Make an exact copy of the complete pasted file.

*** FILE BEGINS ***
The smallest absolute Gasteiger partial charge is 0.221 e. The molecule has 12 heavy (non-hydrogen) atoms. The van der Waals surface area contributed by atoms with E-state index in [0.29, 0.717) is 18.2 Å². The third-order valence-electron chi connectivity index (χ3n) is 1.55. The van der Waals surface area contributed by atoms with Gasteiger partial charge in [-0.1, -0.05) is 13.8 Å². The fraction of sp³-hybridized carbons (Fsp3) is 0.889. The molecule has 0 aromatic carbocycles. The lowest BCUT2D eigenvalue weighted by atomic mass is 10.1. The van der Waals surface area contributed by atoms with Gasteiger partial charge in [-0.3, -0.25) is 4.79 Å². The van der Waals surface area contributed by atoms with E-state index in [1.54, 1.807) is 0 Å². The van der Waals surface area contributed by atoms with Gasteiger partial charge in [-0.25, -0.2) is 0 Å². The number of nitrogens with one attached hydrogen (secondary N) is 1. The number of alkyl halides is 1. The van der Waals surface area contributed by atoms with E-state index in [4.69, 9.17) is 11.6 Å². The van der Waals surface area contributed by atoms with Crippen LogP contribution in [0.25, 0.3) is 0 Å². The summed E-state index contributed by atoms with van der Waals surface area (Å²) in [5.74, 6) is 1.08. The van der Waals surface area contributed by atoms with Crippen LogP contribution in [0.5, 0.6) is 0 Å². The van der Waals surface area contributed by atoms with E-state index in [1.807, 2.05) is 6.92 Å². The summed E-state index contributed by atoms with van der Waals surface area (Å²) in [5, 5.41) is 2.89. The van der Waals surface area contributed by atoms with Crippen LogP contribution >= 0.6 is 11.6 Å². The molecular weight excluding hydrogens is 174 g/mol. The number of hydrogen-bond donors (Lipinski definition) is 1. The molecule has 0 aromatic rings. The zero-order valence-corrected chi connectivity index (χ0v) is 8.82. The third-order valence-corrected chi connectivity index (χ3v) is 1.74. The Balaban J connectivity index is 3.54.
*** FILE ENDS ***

The smallest absolute Gasteiger partial charge is 0.221 e. The molecule has 12 heavy (non-hydrogen) atoms. The van der Waals surface area contributed by atoms with E-state index in [0.29, 0.717) is 18.2 Å². The third-order valence-electron chi connectivity index (χ3n) is 1.55. The van der Waals surface area contributed by atoms with Gasteiger partial charge in [-0.1, -0.05) is 13.8 Å². The fraction of sp³-hybridized carbons (Fsp3) is 0.889. The molecule has 0 aromatic carbocycles. The lowest BCUT2D eigenvalue weighted by atomic mass is 10.1. The van der Waals surface area contributed by atoms with Gasteiger partial charge in [-0.3, -0.25) is 4.79 Å². The van der Waals surface area contributed by atoms with E-state index in [1.54, 1.807) is 0 Å². The van der Waals surface area contributed by atoms with Gasteiger partial charge in [-0.25, -0.2) is 0 Å². The number of nitrogens with one attached hydrogen (secondary N) is 1. The number of alkyl halides is 1. The van der Waals surface area contributed by atoms with E-state index in [4.69, 9.17) is 11.6 Å². The van der Waals surface area contributed by atoms with Crippen LogP contribution in [0.25, 0.3) is 0 Å². The summed E-state index contributed by atoms with van der Waals surface area (Å²) in [5.74, 6) is 1.08. The van der Waals surface area contributed by atoms with Crippen LogP contribution in [0.5, 0.6) is 0 Å². The van der Waals surface area contributed by atoms with E-state index in [1.807, 2.05) is 6.92 Å². The summed E-state index contributed by atoms with van der Waals surface area (Å²) in [5, 5.41) is 2.89. The van der Waals surface area contributed by atoms with Crippen LogP contribution >= 0.6 is 11.6 Å². The molecular weight excluding hydrogens is 174 g/mol. The number of hydrogen-bond donors (Lipinski definition) is 1. The molecule has 0 aromatic rings. The zero-order valence-corrected chi connectivity index (χ0v) is 8.82. The third-order valence-corrected chi connectivity index (χ3v) is 1.74. The Balaban J connectivity index is 3.54.